Dr. Harry Edwards Named To CoSIDA Academic All-America Hall Of Fame

April 19, 2018

Dr. Harry Edwards, the world-renowned sports sociologist and a San Jose State College record-setting two-sport student-athlete, is one of four inductees named to the 2018 class of the CoSIDA (College Sports Information Directors of America) Academic All-America Hall of Fame.

“I hold the CoSIDA Academic All-America Hall Of Fame Award in extraordinary esteem because it recognizes the highest ideals and aspirations of the collegiate student-athlete: excellence in academic achievement, in athletic performance, and in community service and commitment,” said Dr. Edwards, a three-season starting center and co-captain of the 1964 San Jose State basketball team and a school record setting discus thrower in track and field.

“I am truly honored to have this recognition as part of my career legacy and as a model and example for all of those young people - particularly in places such as my hometown of East St. Louis, Illinois - who are seeking paths both to personal development and to lifetime service toward the betterment of this society and this nation.”

Washington State University and Detroit Lions placekicker Jason Hanson; Florida International University baseball infielder Mike Lowell, a three-time World Series champion in a 13-season Major League Baseball career; and University of Tennessee and two-time Super Bowl winning quarterback Peyton Manning are joining Dr. Edwards as this year’s Academic All-America Hall of Fame inductees.

The induction ceremony is set for Thursday, June 28, at the Gaylord National Resort and Convention Center in National Harbor, Md., near Washington, D.C., during the annual CoSIDA Convention.

“On behalf of San Jose State University and our entire athletics department, we congratulate Dr. Edwards on this extraordinary recognition of his life’s work and accomplishments. He was an accomplished two-sport student-athlete; however, his true accomplishments are reflected in this award,” said San Jose State University director of athletics Marie Tuite.

“Today, he is an engaged participant on our campus as he shares his wisdom and knowledge with our University and, in particular, with our men’s and women’s athletics teams. His powerful comments address important issues that affect the lives of our student-athletes.”


The 1964 San José State graduate has an unparalleled professional career of activism centered on sport, race and society. He is acknowledged as the pioneering scholar in the founding of the sociology of sport as an academic discipline.

Dr. Edwards founded the Olympic Project for Human Rights in 1967. An iconic moment that remains in the forefront of many is the action on the 1968 Olympic Games victory stand by San Jose State’s Tommie Smith and John Carlos following Smith’s gold medal, world-record setting 200 meter dash performance in Mexico City, Mexico.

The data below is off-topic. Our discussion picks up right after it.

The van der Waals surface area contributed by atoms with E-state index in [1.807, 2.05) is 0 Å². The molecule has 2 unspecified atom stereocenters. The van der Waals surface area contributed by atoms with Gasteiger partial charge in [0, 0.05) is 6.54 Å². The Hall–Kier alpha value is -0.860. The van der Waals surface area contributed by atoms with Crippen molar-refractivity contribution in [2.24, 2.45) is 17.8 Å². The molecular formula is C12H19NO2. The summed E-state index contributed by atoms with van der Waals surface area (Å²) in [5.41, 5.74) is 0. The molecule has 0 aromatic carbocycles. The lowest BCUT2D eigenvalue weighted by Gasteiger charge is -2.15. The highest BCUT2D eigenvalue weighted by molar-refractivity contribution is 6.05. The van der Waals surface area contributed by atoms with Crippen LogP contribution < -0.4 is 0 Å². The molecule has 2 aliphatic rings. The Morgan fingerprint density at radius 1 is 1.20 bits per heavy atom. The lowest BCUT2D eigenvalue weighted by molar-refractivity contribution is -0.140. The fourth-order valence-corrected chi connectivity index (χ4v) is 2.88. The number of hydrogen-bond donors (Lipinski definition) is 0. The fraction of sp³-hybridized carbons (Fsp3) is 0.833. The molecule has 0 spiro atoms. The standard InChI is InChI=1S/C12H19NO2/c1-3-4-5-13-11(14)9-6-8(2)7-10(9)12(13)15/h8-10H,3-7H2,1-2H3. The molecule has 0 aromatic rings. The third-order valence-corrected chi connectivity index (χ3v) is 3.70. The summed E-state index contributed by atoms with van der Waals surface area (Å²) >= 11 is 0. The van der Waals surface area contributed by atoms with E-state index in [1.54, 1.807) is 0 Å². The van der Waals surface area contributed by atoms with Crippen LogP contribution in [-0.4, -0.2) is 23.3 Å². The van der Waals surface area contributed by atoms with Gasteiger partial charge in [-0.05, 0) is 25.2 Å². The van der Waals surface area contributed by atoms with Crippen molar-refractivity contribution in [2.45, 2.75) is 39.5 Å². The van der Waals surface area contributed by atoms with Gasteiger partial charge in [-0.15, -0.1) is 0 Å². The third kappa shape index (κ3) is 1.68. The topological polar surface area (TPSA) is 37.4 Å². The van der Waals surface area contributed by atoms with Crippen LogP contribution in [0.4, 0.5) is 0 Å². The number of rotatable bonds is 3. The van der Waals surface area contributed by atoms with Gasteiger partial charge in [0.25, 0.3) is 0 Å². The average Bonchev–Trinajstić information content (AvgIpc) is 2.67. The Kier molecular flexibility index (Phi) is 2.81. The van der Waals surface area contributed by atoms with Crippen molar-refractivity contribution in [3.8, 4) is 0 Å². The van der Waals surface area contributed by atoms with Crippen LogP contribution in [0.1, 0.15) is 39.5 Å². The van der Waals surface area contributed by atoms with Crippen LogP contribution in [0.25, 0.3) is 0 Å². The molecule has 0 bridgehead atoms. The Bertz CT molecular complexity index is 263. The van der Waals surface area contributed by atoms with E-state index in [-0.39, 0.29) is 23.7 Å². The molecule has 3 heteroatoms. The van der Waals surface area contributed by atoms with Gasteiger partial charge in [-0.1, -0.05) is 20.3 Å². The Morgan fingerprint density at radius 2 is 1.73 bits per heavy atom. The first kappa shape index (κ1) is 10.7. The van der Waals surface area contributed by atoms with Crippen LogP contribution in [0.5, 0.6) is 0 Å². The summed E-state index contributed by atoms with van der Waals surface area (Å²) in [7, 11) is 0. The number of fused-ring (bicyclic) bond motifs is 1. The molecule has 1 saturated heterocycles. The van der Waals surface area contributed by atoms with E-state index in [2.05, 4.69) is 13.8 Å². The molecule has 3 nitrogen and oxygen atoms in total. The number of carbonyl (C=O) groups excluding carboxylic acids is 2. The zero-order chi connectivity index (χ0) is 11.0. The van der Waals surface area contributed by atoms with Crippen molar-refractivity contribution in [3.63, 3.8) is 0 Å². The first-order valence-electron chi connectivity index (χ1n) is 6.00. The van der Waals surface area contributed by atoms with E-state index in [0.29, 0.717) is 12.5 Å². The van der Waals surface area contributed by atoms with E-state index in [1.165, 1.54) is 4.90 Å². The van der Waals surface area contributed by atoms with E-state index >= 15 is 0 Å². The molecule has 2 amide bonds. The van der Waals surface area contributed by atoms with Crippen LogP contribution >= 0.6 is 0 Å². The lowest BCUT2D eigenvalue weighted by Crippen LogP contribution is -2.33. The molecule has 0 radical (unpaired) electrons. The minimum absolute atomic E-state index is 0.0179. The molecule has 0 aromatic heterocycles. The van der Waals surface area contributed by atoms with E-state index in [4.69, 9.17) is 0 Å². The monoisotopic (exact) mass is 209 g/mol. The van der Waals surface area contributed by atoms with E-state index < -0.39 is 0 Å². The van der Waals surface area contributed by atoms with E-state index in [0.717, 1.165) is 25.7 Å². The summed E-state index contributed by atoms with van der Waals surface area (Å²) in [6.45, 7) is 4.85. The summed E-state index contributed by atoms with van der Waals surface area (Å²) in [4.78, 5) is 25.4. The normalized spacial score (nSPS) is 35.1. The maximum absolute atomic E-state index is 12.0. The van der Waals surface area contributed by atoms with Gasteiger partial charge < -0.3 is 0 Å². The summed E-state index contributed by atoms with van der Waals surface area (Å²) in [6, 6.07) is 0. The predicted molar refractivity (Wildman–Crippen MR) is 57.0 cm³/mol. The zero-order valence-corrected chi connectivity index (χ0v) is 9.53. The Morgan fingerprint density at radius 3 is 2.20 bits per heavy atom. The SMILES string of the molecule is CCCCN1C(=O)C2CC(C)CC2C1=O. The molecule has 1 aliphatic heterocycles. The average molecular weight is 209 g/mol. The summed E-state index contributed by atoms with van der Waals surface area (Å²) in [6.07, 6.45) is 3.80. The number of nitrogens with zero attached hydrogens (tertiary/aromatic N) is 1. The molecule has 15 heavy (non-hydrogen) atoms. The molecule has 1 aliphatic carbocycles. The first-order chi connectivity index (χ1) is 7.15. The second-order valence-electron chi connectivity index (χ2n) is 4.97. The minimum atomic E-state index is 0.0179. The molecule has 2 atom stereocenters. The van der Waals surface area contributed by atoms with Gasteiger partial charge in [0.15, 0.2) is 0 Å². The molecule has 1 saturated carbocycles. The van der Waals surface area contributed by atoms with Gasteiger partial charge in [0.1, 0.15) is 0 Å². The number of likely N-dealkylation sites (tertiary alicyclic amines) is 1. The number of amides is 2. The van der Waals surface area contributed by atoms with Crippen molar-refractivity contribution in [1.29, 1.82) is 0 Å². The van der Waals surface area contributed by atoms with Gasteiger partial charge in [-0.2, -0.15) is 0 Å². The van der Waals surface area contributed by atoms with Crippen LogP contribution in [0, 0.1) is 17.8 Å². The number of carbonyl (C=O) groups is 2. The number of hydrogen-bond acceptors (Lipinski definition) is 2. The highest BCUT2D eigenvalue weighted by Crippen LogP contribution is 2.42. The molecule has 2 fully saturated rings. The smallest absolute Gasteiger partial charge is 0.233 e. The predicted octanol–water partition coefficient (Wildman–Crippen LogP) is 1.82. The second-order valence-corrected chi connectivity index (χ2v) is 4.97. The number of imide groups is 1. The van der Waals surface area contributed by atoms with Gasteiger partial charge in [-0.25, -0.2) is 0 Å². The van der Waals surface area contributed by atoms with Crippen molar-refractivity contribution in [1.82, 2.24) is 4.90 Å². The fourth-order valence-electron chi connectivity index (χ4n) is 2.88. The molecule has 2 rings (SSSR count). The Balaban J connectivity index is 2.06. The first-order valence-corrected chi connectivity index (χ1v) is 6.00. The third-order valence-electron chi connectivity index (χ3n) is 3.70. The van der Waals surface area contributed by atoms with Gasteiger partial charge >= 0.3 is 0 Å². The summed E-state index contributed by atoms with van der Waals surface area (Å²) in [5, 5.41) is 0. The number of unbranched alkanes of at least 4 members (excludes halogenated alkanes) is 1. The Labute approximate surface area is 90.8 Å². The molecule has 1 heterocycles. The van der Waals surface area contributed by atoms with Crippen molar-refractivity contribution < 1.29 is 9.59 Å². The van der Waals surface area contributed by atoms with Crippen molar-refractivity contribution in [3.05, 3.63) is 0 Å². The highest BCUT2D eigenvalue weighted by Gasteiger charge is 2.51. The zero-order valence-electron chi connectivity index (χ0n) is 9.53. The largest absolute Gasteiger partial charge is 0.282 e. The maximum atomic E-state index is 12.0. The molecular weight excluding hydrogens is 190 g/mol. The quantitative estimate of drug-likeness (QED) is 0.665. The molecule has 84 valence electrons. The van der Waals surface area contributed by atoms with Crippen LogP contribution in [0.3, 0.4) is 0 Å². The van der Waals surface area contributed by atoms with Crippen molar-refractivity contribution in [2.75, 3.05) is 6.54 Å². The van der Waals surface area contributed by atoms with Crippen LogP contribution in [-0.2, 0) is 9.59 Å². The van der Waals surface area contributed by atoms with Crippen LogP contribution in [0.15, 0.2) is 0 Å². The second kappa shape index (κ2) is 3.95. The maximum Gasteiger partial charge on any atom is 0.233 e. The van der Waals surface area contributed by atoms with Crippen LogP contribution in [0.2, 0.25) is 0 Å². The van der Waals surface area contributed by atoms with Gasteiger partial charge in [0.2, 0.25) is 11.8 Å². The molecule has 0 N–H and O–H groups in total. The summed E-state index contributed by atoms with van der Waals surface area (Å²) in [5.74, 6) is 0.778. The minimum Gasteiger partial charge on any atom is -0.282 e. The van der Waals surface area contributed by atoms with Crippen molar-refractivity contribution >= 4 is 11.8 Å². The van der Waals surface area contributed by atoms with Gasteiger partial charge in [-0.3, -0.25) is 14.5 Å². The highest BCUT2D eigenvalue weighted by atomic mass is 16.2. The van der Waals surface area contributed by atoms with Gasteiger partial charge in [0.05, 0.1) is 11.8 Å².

For 30 years, Dr. Edwards taught classes in introductory sociology, “The Family and Race Relations,” and “Sociology of Sport” at the University of California, Berkeley. A professor emeritus, his classes were among the popular averaging as many as 600 students.


In 1985, Dr. Edwards was named a staff consultant to the San Francisco 49ers. In conjunction with fellow San José State graduate, Pro Football Hall of Fame coach Bill Walsh, they formed the “Niners for Life” program, the first of its kind in the National Football League. Dr. Edwards and Coach Walsh established the league’s first drug counseling program, first financial classes for players, first college degree completion program and the Bill Walsh Diversity Coaching Fellowship. NFL head coaches Mike Tomlin of the Pittsburgh Steelers, Marvin Lewis of the Cincinnati Bengals, Ron Rivera of the Carolina Panthers, and Hue Jackson of the Cleveland Browns are graduates of the program.

More recently, Dr. Edwards, who earned his master’s and doctoral degrees from Cornell University, was awarded an honorary doctorate by San Jose State in 2016. That same year, he launched the Institute for the Study of Sport, Society & Social Change at San Jose State University dedicated to research analysis and education focused on developments at the intersection of sport and society.

“Dr. Harry Edwards, an accomplished student-athlete at San José State, became one of the most accomplished, passionate and articulate champions for human rights and social justice in this nation. We are honored by his continued engagement with his alma mater, and thrilled that he has been recognized with this honor. It is well deserved,” said Paul Lanning, San Jose State University vice-president for university advancement.


Since 1988, 150 distinguished student-athletes have been named to the CoSIDA Academic All-America Hall of Fame based on graduating with at least a 3.00 grade-point average on a 4.00 scale, participation in intercollegiate athletics at a high level, and showing a proven record of career success and philanthropic service. Former U.S. Senator Bill Bradley (DEM. – N.J.), former United States Secretary of Education Arne Duncan, former Congressman Tom McMillen (DEM. – Maryland), Big East Conference Commissioner Val Ackerman, and legendary basketball coach John Wooden (1910-2010) are among the Hall of Fame members.

Dr. Edwards is the second San Jose State graduate to be inducted into the Academic All-America Hall of Fame. In 2017, 1980 U.S. Olympics team women’s fencer Dr. Stacey Johnson was inducted. She is a past president of USA Fencing and is the president of Valencia College in Orlando, Fla.